The Busy-Body, No. 3
Printed in The American Weekly Mercury, February 18, 1728/9.
The Busy-Body. No. 3.
Non vultus instantis Tyranni
Mente quatit solida—neque Auster
Dux inquieti turbidus Adriae,
Nec fulminantis magna Jovis manus. Hor.8
It is said that the Persians in their ancient Constitution, had publick Schools in which Virtue was taught as a Liberal Art or Science; and it is certainly of more Consequence to a Man that he has learnt to govern his Passions; in spite of Temptation to be just in his Dealings, to be Temperate in his Pleasures, to support himself with Fortitude under his Misfortunes, to behave with Prudence in all Affairs and in every Circumstance of Life; I say, it is of much more real Advantage to him to be thus qualified, than to be a Master of all the Arts and Sciences in the World beside.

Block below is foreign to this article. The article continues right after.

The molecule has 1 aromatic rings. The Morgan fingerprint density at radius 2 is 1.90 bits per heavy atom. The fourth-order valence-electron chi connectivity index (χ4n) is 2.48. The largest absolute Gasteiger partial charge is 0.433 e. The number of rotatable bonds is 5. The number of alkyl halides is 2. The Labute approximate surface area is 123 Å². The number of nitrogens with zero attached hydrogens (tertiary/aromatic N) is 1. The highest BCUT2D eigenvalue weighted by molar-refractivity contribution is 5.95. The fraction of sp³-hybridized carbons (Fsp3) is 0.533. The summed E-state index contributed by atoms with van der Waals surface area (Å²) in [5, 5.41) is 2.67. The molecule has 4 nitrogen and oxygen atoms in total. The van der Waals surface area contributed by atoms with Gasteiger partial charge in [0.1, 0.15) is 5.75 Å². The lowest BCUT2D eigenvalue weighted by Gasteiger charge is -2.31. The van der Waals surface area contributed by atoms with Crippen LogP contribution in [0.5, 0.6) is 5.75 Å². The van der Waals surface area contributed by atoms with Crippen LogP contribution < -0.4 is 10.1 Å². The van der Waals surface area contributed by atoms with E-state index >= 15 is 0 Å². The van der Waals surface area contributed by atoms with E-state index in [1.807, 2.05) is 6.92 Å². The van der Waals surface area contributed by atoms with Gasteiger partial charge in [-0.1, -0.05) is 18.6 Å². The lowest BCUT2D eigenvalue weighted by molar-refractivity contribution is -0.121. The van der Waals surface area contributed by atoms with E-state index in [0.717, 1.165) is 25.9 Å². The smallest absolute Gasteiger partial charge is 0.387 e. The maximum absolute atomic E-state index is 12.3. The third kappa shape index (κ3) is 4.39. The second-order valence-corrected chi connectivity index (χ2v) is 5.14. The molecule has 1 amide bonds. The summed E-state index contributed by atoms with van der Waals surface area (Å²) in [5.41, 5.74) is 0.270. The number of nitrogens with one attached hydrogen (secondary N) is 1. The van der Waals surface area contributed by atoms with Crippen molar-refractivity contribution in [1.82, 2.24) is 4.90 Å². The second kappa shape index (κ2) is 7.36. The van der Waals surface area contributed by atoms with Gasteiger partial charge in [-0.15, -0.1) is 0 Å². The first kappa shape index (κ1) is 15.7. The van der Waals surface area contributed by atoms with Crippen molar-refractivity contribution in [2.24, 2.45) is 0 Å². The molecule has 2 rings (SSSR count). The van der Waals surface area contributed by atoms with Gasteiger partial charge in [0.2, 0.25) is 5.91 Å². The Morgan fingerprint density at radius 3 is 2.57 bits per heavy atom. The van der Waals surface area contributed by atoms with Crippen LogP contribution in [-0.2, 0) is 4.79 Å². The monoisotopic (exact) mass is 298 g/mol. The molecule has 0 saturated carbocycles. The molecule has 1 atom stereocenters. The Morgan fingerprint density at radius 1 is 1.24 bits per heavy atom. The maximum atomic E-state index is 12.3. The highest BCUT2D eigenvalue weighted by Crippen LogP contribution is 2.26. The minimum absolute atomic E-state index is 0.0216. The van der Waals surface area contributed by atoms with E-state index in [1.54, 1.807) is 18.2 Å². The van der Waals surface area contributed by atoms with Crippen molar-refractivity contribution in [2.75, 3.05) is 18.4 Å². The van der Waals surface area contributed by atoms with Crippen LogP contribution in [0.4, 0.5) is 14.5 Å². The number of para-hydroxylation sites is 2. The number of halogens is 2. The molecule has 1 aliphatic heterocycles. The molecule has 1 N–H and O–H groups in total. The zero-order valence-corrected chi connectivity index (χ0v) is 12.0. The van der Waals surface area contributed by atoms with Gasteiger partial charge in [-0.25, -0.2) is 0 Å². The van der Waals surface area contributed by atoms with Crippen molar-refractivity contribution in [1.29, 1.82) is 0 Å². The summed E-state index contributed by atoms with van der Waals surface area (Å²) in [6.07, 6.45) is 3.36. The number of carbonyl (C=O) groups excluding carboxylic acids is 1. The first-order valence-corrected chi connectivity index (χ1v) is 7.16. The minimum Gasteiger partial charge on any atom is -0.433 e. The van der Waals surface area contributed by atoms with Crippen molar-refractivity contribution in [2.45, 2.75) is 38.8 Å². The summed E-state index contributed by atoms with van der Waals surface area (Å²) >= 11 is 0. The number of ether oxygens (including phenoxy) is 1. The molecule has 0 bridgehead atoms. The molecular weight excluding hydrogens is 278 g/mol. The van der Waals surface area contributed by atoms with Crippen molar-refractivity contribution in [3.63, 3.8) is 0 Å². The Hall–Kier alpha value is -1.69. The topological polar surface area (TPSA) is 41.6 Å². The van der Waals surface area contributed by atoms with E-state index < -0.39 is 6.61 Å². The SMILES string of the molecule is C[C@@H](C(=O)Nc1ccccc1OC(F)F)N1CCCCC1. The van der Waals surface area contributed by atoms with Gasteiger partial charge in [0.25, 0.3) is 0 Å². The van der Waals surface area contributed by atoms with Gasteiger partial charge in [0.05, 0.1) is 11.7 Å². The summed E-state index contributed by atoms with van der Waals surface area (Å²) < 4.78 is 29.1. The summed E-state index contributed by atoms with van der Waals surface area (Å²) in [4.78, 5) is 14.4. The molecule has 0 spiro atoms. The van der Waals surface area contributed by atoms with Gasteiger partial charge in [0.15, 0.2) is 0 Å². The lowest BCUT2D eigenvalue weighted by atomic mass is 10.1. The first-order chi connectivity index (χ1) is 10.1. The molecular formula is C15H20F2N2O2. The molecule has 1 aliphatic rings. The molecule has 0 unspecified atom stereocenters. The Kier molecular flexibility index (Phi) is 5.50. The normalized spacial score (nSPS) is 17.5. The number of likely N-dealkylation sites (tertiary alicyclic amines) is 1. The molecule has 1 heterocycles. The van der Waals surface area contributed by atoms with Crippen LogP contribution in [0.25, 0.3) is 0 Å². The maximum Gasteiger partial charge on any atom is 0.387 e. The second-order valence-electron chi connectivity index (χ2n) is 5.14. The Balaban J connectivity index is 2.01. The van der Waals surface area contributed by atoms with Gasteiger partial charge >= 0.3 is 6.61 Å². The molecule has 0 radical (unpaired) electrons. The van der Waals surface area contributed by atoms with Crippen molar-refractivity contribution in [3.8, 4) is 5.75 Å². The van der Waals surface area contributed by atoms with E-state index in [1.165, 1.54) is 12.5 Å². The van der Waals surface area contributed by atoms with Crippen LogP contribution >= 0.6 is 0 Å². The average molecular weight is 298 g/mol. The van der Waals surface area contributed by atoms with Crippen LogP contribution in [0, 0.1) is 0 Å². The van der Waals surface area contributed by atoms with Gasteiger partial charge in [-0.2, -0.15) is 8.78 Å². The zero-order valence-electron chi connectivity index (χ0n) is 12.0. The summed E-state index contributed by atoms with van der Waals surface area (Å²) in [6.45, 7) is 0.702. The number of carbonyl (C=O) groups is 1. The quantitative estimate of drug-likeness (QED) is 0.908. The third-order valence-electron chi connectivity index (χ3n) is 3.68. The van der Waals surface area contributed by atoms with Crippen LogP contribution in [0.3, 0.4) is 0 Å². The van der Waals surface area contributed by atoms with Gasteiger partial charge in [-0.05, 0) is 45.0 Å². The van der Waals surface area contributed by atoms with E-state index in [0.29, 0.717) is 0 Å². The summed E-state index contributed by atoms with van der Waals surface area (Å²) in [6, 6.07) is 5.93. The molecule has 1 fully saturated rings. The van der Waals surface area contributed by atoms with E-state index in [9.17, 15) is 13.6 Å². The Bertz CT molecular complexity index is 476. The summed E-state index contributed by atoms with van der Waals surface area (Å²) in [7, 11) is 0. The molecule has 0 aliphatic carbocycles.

Virtue alone is sufficient to make a Man Great, Glorious and Happy. He that is acquainted with Cato, as I am, cannot help thinking as I do now, and will acknowledge he deserves the Name without being honour’d by it. Cato is a Man whom Fortune has plac’d in the most obscure Part of the Country. His Circumstances are such as only put him above Necessity, without affording him many Superfluities; Yet who is greater than Cato? I happened but the other Day to be at a House in Town, where among others were met Men of the most Note in this Place: Cato had Business with some of them, and knock’d at the Door. The most trifling Actions of a Man, in my Opinion, as well as the smallest Features and Lineaments of the Face, give a nice Observer some Notion of his Mind. Methought he rapp’d in such a peculiar Manner, as seem’d of itself to express, there was One who deserv’d as well as desir’d Admission. He appear’d in the plainest Country Garb; his Great Coat was coarse and looked old and thread-bare; his Linnen was homespun; his Beard perhaps of Seven Days Growth, his Shoes thick and heavy, and every Part of his Dress corresponding. Why was this Man receiv’d with such concurring Respect from every Person in the Room, even from those who had never known him or seen him before? It was not an exquisite Form of Person, or Grandeur of Dress that struck us with Admiration. I believe long Habits of Virtue have a sensible Effect on the Countenance: There was something in the Air of his Face that manifested the true Greatness of his Mind; which likewise appear’d in all he said, and in every Part of his Behaviour, obliging us to regard him with a Kind of Veneration. His Aspect is sweetned with Humanity and Benevolence, and at the same Time emboldned with Resolution, equally free from a diffident Bashfulness and an unbecoming Assurance. The Consciousness of his own innate Worth and unshaken Integrity renders him calm and undaunted in the Presence of the most Great and Powerful, and upon the most extraordinary Occasions. His strict Justice and known Impartiality make him the Arbitrator and Decider of all Differences that arise for many Miles around him, without putting his Neighbours to the Charge, Perplexity and Uncertainty of Law-Suits. He always speaks the Thing he means, which he is never afraid or asham’d to do, because he knows he always means well; and therefore is never oblig’d to blush and feel the Confusion of finding himself detected in the Meanness of a Falshood. He never contrives Ill against his Neighbour, and therefore is never seen with a lowring suspicious Aspect. A mixture of Innocence and Wisdom makes him ever seriously chearful. His generous Hospitality to Strangers according to his Ability, his Goodness, his Charity, his Courage in the Cause of the Oppressed, his Fidelity in Friendship, his Humility, his Honesty and Sincerity, his Moderation and his Loyalty to the Government, his Piety, his Temperance, his Love to Mankind, his Magnanimity, his Publick-spiritedness, and in fine, his Consummate Virtue, make him justly deserve to be esteem’d the Glory of his Country.